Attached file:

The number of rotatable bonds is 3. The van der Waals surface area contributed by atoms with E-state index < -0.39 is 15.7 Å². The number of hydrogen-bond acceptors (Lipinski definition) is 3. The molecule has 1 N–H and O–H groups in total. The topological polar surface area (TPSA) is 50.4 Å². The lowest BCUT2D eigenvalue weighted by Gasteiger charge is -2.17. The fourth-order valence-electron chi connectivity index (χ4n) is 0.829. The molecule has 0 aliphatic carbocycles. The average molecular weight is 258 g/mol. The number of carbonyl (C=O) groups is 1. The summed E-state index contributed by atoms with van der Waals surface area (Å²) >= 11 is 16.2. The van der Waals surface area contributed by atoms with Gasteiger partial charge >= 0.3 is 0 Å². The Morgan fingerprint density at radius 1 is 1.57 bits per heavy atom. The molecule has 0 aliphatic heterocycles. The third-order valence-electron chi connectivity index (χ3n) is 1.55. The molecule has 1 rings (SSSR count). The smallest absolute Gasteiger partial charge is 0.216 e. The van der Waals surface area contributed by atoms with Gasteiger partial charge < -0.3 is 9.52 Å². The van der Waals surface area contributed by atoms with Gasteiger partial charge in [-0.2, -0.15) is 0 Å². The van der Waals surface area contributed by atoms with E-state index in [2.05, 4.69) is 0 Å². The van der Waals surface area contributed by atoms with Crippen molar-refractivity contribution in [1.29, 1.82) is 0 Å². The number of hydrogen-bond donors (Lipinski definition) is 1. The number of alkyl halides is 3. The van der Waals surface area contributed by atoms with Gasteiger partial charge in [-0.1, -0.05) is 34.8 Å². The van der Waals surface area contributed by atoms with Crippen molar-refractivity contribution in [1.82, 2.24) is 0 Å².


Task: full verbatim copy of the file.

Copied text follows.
The number of rotatable bonds is 3. The van der Waals surface area contributed by atoms with E-state index < -0.39 is 15.7 Å². The number of hydrogen-bond acceptors (Lipinski definition) is 3. The molecule has 1 N–H and O–H groups in total. The topological polar surface area (TPSA) is 50.4 Å². The lowest BCUT2D eigenvalue weighted by Gasteiger charge is -2.17. The fourth-order valence-electron chi connectivity index (χ4n) is 0.829. The molecule has 0 aliphatic carbocycles. The average molecular weight is 258 g/mol. The number of carbonyl (C=O) groups is 1. The summed E-state index contributed by atoms with van der Waals surface area (Å²) >= 11 is 16.2. The van der Waals surface area contributed by atoms with Gasteiger partial charge >= 0.3 is 0 Å². The Morgan fingerprint density at radius 1 is 1.57 bits per heavy atom. The molecule has 0 aliphatic heterocycles. The third-order valence-electron chi connectivity index (χ3n) is 1.55. The molecule has 1 rings (SSSR count). The smallest absolute Gasteiger partial charge is 0.216 e. The van der Waals surface area contributed by atoms with Gasteiger partial charge < -0.3 is 9.52 Å². The van der Waals surface area contributed by atoms with Gasteiger partial charge in [-0.2, -0.15) is 0 Å². The van der Waals surface area contributed by atoms with E-state index in [2.05, 4.69) is 0 Å². The van der Waals surface area contributed by atoms with Crippen molar-refractivity contribution in [1.29, 1.82) is 0 Å². The number of hydrogen-bond donors (Lipinski definition) is 1. The number of alkyl halides is 3. The van der Waals surface area contributed by atoms with Gasteiger partial charge in [-0.1, -0.05) is 34.8 Å². The van der Waals surface area contributed by atoms with Crippen molar-refractivity contribution in [1.82, 2.24) is 0 Å².